Ride in darkness, outer space
Every assignment has at the very least one challenge. If you ask any photographer what their biggest challenge is on a normal basis, it's always going to be the same - Light.
Since photography is the art of writing with light, or as I say capturing light, or any number of other definitions, I really got put to the test Monday afternoon.
On my way back from Washington, D.C., I was called to shoot Sally Ride. The name sounded familiar, but to be honest, it took me a moment to realize who she was.
The standalone art featured Senator Barbara Mikulski hosting Dr. Ride, yes, America’s first female astronaut to launch into space, at an event with 50 campers at the Maryland Science Center’s camp for girls ages 11-13, designed and taught by young women.
Having a small hidden interest in the outer, untraveled regions of the universe known as space, I was pretty amped to, at the very least, get to hear Dr. Ride speak on her experiences. I mean who wouldn't want to go to outer space?
Anyways, I knew I would be challenged as it was a standalone and we were hoping she would be interacting with children rather than stand behind a lectern.
No such luck and my challenge didn't end there.
Since media needed to be in place at 2:00 p.m., they stuffed us in a fairly nice lit part of the Baltimore Science Center where there were tons of astronaut props and cool pictures, videos. They would have made for a logical connecting graphic if Dr. Ride planned to interact with others in this room.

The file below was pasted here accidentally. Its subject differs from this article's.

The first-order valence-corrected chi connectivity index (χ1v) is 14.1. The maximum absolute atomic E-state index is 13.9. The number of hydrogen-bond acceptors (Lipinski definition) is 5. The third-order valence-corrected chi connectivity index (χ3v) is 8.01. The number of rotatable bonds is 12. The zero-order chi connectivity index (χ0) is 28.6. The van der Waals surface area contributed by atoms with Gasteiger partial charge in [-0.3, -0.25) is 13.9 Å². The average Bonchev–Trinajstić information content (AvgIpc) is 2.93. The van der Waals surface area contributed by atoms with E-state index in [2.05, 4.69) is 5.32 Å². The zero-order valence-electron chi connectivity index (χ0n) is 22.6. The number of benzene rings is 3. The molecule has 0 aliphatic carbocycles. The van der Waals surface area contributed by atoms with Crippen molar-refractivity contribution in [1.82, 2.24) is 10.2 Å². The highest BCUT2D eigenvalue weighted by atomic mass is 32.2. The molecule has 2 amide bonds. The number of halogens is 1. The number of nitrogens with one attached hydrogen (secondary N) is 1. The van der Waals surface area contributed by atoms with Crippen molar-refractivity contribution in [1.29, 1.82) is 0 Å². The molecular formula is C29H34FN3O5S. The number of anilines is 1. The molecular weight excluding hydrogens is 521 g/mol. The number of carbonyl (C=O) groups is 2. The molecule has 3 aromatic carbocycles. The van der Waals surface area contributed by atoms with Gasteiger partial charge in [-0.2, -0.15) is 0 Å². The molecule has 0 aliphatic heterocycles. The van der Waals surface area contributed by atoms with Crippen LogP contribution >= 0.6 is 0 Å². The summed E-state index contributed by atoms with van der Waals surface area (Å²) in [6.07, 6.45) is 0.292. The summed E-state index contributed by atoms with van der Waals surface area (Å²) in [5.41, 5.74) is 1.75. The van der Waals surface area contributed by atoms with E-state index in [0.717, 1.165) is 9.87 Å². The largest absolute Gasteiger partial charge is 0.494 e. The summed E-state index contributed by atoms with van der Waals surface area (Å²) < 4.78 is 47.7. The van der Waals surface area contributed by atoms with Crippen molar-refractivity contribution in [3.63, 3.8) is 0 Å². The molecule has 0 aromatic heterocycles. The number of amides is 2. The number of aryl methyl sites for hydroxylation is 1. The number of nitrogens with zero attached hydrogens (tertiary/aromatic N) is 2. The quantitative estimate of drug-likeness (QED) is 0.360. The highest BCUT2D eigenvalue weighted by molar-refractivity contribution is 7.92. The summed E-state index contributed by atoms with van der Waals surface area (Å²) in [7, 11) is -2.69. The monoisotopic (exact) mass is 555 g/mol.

Notice "would have" in that last sentence. So again, no such luck. The action would be taking place in the room next to it.
I started think, "OK, what else could go wrong?" Then I walked into the room - total darkness. I am talking ISO 6400 1/80 @ f/2.8, if that.
There were two tiny lights on the lectern, a glowing, spinning globe in the center of the room and an overhead projector spilling a little bit of light on the children in the front row.
Lucky for me, I had two friends. My camera and the television cameraman.
My D3 was up to the task. Quick focusing in dark conditions, somewhat nice looking images, even at 6400 ISO, and overall a nice camera to work with in the outer space called the Science Center.
The television camera guy at one point used his on-camera light to shine on Dr. Ride's face, giving me my small (read: less than 30 seconds) window of time to make my only below 3200 ISO tight portrait.
Once I snagged the tight image of Dr. Ride, as per usual, I opted to go for the less literal image.
I made my way behind everyone, and got a rare glimpse of what Dr. Ride may have seen from the space craft. Darkness, home, which we call Earth and stars.
Darkness worked, but I cannot say I was happy with it the entire time. I loved the effect I got from the lights on the ceiling and cameraman's recording light, which could resemble plants and stars. Just one way to approach an assignment differently.
In unrelated news, this past weekend I got great photo play in the Saturday and Sunday editions of The Sun. Last week I had great assignments and they all finally ran, so I'll be posting a couple of them this week.
And I am sorry if I keep bringing up The Sun, but I am having a blast and everyone here is awesome.